Situated in Leicester Square, it was the earth in miniature, easily navigated and traversed by the viewing citizen. This eccentric entity was designed to coincide with the 1851 Great Exhibition in Hyde Park.
At a cost of one shilling a curious visitor would enter, or rather emerge, from the southern part of the Pacific Ocean. Antarctica was absent, Wyld dismissing the presence of a great southern polar continent as an absurd notion. He did, however, find a use for the void space in the less romantic fashion of staircase supports. The North Pole did, on the other hand, exist in the form of a somewhat inadequate ventilation system that caused the tourist to perspire to the extreme.
An exercise in cartographic amusement: the globe featured placidly serene rivers and fiery molten lava volcanoes. After taking a few steps forward past the Cape of Good Hope the viewer would fly over the Indian Ocean and reach Australia; taking flight up more steps, the west coast of Africa, the Atlantic and Panama; the next level, the central Pacific, Asia, North Africa; the final fourth gallery, and highest accent of mankind, Europe, and North America. As an attraction it proved popular. Just as the Great Exhibition itself, it drew in the massed multitude as well as the aristocratic notables.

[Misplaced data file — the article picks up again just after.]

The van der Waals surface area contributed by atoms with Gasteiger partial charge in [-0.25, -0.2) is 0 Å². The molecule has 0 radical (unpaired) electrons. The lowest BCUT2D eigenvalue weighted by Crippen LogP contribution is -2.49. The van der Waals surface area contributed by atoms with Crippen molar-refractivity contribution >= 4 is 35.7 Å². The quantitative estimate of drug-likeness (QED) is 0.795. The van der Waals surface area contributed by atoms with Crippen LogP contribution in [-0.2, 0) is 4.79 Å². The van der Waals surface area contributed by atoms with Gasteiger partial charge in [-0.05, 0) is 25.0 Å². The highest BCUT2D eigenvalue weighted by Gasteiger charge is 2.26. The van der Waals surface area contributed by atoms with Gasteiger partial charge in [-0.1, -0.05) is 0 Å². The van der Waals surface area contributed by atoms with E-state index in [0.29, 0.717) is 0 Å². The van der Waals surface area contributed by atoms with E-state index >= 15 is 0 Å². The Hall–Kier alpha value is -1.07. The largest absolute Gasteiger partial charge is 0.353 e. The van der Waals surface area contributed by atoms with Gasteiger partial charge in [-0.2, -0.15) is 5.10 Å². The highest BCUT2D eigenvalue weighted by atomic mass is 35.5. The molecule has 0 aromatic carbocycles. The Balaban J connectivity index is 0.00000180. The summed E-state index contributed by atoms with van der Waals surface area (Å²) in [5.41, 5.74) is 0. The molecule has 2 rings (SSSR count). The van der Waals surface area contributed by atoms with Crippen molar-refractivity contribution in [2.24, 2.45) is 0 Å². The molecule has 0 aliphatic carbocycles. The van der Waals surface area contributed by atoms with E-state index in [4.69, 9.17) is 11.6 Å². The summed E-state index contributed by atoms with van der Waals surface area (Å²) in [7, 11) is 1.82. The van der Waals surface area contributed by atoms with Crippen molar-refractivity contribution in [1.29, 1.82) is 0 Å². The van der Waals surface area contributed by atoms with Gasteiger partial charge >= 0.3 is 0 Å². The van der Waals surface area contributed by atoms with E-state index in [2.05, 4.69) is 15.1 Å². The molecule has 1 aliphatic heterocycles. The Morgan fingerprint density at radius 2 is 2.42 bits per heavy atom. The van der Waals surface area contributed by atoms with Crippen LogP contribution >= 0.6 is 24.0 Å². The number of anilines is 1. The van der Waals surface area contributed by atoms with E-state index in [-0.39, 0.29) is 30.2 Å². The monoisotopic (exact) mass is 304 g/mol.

Inside the giant Globe was a building containing Wlyd’s own atlases and maps; educating and advertising, acting as school and gigantic billboard in one. The Globe lasted just ten years, but commercially it was a triumph with Wyld recouping his expenses in the first year alone. In 1853 1.2 million visited. It was also a coup in didactic education.
School parties were given access for half-price and the whole project was remarkably modern in its novel notion: providing knowledge via an interactively quirky exhibition, appealing to commoner and gentleman alike and enduring longer in span than its approximates 150 years later.
For now we are left to marvel at our own own great Churchill…. not quite as huge but interactive in its own special way.